BEWARE the Caterpillar


I discovered the oddest creature, it fell right out of the Oak tree onto me! Arching my back, I flung it off onto the wooden planks, where it inched around the big fern. It had long tufts of snow-white hair, lots of little stubby feet, and evil black horns. Unlucky for me, the catepillar stung through my fur. Perhaps it was the odd howl that came next, or the collapse onto my side, eyes rolling and tongue panting. One look at me and my owner shrieked at the kids to call Doctor so-and-so. “Where is that insect identification book when you need it? Go look on the computer, Google “stinging caterpillars and key in the description.”pussmoth

No, it was not a common White-Marked Tussock Moth, they don’t sting. They have a distinctive red head. Also on the porch, flung onto the fern, was a super-hairy Asp. This is a toxic caterpillar
with the sting feeling “often very severe, radiating up a limb and causing burning, swelling… with headache, abdominal pain, skin rashes and blisters, and even chest pain or difficulty breathing.” (Eagleman 2008).

There was now a noticeable swelling on my back, and I was having trouble breathing. Thank goodness we keep Benadryl around. I didn’t even mind when the sticky stuff was squirted down my throat. I was wrapped in a towel and carried to the waiting car. We zoomed off in a haze and I fell asleep. The next thing I remember was a bright light…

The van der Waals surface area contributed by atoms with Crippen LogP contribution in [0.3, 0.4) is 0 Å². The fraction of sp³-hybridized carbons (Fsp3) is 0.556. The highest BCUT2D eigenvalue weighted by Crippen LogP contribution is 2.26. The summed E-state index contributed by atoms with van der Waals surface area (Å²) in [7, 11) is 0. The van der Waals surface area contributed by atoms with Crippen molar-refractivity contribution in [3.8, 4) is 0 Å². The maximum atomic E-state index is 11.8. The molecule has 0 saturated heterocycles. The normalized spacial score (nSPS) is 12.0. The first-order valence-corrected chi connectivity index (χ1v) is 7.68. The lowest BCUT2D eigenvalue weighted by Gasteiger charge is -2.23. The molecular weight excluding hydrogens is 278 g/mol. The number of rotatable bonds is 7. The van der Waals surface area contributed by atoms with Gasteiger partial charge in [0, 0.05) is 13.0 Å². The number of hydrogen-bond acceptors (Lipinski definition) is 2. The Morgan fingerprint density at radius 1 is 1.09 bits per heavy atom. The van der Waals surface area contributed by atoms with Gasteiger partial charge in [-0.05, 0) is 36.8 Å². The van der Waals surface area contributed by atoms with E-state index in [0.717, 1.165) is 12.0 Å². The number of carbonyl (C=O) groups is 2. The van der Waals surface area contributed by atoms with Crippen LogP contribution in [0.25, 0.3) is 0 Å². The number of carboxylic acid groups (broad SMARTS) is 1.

No, it wasn’t kitty heaven, I have used up only 3 of my 9 lives. I was recovering in the animal hospital. The Dr. had removed the barb still stuck in my back with tweezers. Using commercial tape, the doctor had repeatedly placed fresh pieces over the wound and slowly pulled them off, removing any remaining hairs. Next, hot soapy water was used to clean the area. A topical antihistamine was applied and then an ice-pack to reduce the swelling. The quick reaction of my owner probably saved my life!

Upon returning home, I went to my favorite book and looked up “Poisonous Caterpillars in North Carolina.” It listed the Asp as the most toxic! A few others to beware of:

1. The bright colored Spiny Oak Slug Caterpillar. The vibrant orange and red stripe across it’s light-green back warn of poisonous spines.

2. The Saddleback Caterpillar, looking very slug-like and found in the garden. This guy has a brown body, green horse-saddle (really, it looks just one) with a distinctive brown spot in the center of it’s back.

3. The Stinging Rose Caterpillar (often found on rose bushes), has beautiful colors of vivid yellows, reds, purples, and oranges. It almost looks like blown glass, smooth with the yellow tendrils sticking out full of poisonous barb.